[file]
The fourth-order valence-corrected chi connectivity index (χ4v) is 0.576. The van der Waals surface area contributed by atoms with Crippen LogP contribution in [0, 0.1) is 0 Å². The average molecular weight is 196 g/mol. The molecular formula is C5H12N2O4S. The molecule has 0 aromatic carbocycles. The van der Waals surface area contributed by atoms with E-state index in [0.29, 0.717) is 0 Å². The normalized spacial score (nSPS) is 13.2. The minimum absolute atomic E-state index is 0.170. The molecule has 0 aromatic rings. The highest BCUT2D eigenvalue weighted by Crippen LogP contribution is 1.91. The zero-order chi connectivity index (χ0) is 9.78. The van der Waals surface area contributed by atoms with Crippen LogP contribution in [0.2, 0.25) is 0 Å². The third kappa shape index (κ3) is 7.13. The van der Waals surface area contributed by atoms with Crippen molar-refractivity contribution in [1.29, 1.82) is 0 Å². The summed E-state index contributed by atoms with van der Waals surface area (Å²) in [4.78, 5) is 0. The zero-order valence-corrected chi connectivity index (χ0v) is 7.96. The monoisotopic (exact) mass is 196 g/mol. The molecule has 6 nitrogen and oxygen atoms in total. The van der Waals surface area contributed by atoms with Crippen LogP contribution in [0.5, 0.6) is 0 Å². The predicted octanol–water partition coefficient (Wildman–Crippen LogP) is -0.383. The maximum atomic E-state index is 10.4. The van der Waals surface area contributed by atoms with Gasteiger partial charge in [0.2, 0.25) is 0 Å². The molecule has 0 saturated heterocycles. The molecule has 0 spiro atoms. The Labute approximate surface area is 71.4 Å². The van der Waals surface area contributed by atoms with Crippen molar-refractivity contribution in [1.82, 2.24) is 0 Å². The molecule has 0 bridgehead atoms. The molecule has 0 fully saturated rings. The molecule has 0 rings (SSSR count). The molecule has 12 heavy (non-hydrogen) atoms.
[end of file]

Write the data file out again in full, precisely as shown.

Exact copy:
The fourth-order valence-corrected chi connectivity index (χ4v) is 0.576. The van der Waals surface area contributed by atoms with Crippen LogP contribution in [0, 0.1) is 0 Å². The average molecular weight is 196 g/mol. The molecular formula is C5H12N2O4S. The molecule has 0 aromatic carbocycles. The van der Waals surface area contributed by atoms with E-state index in [0.29, 0.717) is 0 Å². The normalized spacial score (nSPS) is 13.2. The minimum absolute atomic E-state index is 0.170. The molecule has 0 aromatic rings. The highest BCUT2D eigenvalue weighted by Crippen LogP contribution is 1.91. The zero-order chi connectivity index (χ0) is 9.78. The van der Waals surface area contributed by atoms with Crippen LogP contribution in [0.2, 0.25) is 0 Å². The third kappa shape index (κ3) is 7.13. The van der Waals surface area contributed by atoms with Crippen molar-refractivity contribution in [1.29, 1.82) is 0 Å². The summed E-state index contributed by atoms with van der Waals surface area (Å²) in [4.78, 5) is 0. The zero-order valence-corrected chi connectivity index (χ0v) is 7.96. The monoisotopic (exact) mass is 196 g/mol. The molecule has 6 nitrogen and oxygen atoms in total. The van der Waals surface area contributed by atoms with Crippen LogP contribution in [0.5, 0.6) is 0 Å². The predicted octanol–water partition coefficient (Wildman–Crippen LogP) is -0.383. The maximum atomic E-state index is 10.4. The van der Waals surface area contributed by atoms with Gasteiger partial charge in [0.2, 0.25) is 0 Å². The molecule has 0 saturated heterocycles. The molecule has 0 spiro atoms. The Labute approximate surface area is 71.4 Å². The van der Waals surface area contributed by atoms with Crippen molar-refractivity contribution in [1.82, 2.24) is 0 Å². The molecule has 0 bridgehead atoms. The molecule has 0 fully saturated rings. The molecule has 0 rings (SSSR count). The molecule has 12 heavy (non-hydrogen) atoms.